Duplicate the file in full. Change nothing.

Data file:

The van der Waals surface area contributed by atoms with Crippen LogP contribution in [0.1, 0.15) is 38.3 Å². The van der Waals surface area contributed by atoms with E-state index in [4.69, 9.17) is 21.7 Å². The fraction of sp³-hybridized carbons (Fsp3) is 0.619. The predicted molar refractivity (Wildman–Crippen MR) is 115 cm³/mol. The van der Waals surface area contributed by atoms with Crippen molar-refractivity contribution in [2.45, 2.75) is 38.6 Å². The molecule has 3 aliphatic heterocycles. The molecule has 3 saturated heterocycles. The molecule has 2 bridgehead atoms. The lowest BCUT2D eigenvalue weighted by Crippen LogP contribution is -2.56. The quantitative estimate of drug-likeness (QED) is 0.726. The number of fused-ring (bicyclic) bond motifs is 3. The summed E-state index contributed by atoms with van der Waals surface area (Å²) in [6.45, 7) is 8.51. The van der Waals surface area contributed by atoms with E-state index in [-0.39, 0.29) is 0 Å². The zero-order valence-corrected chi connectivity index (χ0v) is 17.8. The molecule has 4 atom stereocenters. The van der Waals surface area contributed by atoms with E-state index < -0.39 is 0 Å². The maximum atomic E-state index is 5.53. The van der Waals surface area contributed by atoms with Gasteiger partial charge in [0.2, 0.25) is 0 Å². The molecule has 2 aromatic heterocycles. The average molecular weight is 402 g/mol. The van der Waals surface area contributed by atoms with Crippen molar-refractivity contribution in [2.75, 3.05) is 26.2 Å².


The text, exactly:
The van der Waals surface area contributed by atoms with Crippen LogP contribution in [0.1, 0.15) is 38.3 Å². The van der Waals surface area contributed by atoms with E-state index in [4.69, 9.17) is 21.7 Å². The fraction of sp³-hybridized carbons (Fsp3) is 0.619. The predicted molar refractivity (Wildman–Crippen MR) is 115 cm³/mol. The van der Waals surface area contributed by atoms with Crippen molar-refractivity contribution in [2.45, 2.75) is 38.6 Å². The molecule has 3 aliphatic heterocycles. The molecule has 3 saturated heterocycles. The molecule has 2 bridgehead atoms. The lowest BCUT2D eigenvalue weighted by Crippen LogP contribution is -2.56. The quantitative estimate of drug-likeness (QED) is 0.726. The number of fused-ring (bicyclic) bond motifs is 3. The summed E-state index contributed by atoms with van der Waals surface area (Å²) in [6.45, 7) is 8.51. The van der Waals surface area contributed by atoms with E-state index in [-0.39, 0.29) is 0 Å². The zero-order valence-corrected chi connectivity index (χ0v) is 17.8. The molecule has 4 atom stereocenters. The van der Waals surface area contributed by atoms with E-state index < -0.39 is 0 Å². The maximum atomic E-state index is 5.53. The van der Waals surface area contributed by atoms with Gasteiger partial charge in [0.2, 0.25) is 0 Å². The molecule has 2 aromatic heterocycles. The average molecular weight is 402 g/mol. The van der Waals surface area contributed by atoms with Crippen molar-refractivity contribution in [2.75, 3.05) is 26.2 Å².